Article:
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Do I Have to Open a Probate Estate?


When a loved one dies, there are many issues to resolve. There are funeral services, church services, final arrangements for burial or cremation, and in many cases, property to be inventoried. For grieving families, going through a loved one’s things after death can be a troubling and uncomfortable situation. No doubt, someone will probably mention probate. But what exactly is probate, and is it necessary?

What is Probate?

Probate is a formal judicial proceeding during which a court oversees the process of gathering assets, determining debts, and distributing the property of a decedent. In Florida, the Probate Code controls all aspects of the process, from the initial filing of a will to the distribution of assets when there is no will. While it is a complex area of law, an experienced Jacksonville probate lawyer can make things much more manageable for those who must go through the process.

Is Probate Always Necessary?

The short answer is no. In fact, most estates do not have to go through probate. This is because Florida law technically only requires probate when a person dies with more assets than those qualifying as exempt. Sadly, most people do not die with significant assets. However, it is important to remember that a home, a car, and a bank account are not the only things that qualify as assets.

The law provides a detailed list of what is exempt from creditors, but if the decedent dies with only exempt assets, then there is generally no need to probate the estate. There can, of course, be exceptions. For instance, even a small estate with almost no assets could require formal probate if a lawsuit is to filed relating to the decedent’s injuries or death. Likewise, an estate may need to be opened in order to investigate the existence of suspected assets.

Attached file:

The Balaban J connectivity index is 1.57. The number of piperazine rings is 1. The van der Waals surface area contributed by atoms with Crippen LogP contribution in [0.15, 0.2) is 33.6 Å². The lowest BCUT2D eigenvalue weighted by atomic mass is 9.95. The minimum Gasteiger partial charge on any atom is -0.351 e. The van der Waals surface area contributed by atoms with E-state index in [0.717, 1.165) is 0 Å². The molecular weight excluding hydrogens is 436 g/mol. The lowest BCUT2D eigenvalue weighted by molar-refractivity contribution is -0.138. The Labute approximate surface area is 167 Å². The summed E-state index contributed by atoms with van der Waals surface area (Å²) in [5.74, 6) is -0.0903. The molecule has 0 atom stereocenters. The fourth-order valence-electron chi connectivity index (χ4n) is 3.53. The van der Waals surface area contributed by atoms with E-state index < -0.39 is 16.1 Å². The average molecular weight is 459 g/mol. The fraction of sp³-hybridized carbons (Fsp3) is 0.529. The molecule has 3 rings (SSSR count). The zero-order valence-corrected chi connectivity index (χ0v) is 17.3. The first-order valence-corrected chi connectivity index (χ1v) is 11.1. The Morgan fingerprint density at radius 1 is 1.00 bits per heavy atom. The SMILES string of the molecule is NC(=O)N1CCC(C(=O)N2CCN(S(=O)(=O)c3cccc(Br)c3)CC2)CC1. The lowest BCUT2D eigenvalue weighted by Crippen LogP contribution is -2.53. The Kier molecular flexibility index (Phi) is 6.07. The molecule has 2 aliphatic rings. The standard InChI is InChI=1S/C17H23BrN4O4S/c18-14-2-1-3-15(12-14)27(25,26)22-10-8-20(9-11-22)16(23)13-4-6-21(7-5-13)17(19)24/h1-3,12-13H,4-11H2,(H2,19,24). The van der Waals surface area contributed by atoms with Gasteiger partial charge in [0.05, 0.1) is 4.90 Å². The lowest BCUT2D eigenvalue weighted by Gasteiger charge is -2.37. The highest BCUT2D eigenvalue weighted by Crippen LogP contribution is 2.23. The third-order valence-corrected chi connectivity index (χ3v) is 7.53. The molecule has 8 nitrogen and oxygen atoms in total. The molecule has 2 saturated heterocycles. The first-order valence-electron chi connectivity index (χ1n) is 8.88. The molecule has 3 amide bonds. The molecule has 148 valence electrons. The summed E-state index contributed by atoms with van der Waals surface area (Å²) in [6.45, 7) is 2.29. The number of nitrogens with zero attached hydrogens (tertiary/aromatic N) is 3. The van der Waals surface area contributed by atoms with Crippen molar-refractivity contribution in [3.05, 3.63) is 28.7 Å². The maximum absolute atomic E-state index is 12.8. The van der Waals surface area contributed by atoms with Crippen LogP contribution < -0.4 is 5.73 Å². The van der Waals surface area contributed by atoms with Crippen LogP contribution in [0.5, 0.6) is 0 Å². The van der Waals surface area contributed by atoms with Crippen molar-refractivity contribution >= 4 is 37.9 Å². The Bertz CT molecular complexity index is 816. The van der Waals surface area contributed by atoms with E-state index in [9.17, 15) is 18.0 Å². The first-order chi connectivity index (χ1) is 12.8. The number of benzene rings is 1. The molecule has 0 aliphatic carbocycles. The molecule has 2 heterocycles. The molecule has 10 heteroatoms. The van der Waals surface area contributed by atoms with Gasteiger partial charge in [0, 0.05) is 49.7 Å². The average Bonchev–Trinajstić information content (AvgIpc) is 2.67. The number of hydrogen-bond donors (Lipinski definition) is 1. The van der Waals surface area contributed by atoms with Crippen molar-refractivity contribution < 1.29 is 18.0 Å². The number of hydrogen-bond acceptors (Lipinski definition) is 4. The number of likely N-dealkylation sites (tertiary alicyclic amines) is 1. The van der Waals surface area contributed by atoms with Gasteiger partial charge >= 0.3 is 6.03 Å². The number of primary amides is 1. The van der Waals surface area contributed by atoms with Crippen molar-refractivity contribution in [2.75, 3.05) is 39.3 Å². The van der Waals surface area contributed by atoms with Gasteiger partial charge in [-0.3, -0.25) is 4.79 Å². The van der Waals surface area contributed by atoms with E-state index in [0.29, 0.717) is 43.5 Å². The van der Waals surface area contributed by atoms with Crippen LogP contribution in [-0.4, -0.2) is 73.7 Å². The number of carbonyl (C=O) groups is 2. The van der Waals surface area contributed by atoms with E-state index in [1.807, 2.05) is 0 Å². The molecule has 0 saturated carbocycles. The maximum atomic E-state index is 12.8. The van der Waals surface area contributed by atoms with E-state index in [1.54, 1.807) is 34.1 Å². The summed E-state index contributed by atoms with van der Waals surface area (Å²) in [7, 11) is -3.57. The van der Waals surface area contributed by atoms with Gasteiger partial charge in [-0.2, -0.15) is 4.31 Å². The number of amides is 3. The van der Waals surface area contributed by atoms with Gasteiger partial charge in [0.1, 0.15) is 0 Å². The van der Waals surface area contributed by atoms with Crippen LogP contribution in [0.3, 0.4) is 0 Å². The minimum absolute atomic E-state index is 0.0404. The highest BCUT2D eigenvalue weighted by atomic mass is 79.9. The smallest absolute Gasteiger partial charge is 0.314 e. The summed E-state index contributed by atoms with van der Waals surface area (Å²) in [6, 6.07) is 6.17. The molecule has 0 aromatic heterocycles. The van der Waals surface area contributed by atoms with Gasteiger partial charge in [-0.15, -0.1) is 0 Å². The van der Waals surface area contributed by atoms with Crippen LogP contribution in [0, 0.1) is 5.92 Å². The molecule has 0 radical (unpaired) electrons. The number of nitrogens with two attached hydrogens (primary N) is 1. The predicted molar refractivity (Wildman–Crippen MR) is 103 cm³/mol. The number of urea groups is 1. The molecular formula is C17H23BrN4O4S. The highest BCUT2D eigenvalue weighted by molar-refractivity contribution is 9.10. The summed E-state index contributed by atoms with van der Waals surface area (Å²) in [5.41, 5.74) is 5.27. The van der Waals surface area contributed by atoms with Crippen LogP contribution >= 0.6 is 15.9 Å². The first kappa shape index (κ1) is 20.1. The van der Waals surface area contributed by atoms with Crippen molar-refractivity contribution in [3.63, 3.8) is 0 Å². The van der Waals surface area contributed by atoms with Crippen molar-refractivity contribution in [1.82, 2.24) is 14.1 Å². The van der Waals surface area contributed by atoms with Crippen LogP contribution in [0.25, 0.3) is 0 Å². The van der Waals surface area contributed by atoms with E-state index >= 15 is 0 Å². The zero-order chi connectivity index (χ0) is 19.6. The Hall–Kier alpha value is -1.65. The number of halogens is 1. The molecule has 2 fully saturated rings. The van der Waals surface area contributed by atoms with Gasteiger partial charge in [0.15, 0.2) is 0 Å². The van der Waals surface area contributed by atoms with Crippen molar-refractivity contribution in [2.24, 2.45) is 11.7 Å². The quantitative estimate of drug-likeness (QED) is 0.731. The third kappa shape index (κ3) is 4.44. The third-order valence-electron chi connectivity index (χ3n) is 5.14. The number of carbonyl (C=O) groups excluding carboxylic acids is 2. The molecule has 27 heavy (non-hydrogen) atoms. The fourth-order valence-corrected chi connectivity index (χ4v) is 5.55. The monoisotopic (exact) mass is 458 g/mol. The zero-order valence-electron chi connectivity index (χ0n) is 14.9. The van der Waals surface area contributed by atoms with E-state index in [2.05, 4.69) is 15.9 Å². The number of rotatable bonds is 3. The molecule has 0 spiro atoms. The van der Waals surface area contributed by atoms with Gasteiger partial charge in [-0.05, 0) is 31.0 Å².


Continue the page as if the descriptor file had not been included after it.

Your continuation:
What About Summary Administration?

Under Fla. Stat. 735.201(2), an estate may be administered through a streamlined process called “summary administration.” This is when there are more than just exempt assets, but less than $75,000 in assets. However, this is only permitted in certain situations. First, after subtracting any exempt assets, there must be no more than $75,000 in assets or the decedent has been dead for over two years. Second, this can only be done if there is no will or, if there is a will, the will does not prohibit it in some way.

Is Summary Administration Easier or Cheaper?

Sometimes. However, many people begin the probate process thinking that their loved one only had exempt assets, only to learn later that due to home title issues or unknown bank accounts or retirement accounts, there are actually far more assets than expected. In other situations, people begin with summary administration, and later learn about other reasons that the estate must be converted to a traditional probate matter. This can be costly, both in court costs and extra attorney fees.

In fact, in Duval County, a formal administration costs $400 to file, while a summary administration of an estate with over $1,000 in assets costs $345. Therefore, in many cases, the cost difference is small. Switching from summary to formal administration later, however, can cost quite a lot if there are mistakes to correct.

Therefore, it is best to consult with an experienced probate attorney from the start to avoid wasting time or creating costly headaches down the road.

Finding an Experienced Probate Lawyer in Jacksonville

In Jacksonville and the surrounding areas, the Judy-Ann Smith Law Firm is available to answer questions and guide families through what can often be one of the most difficult times in their lives. Call (904) 562-1369 for a consultation today.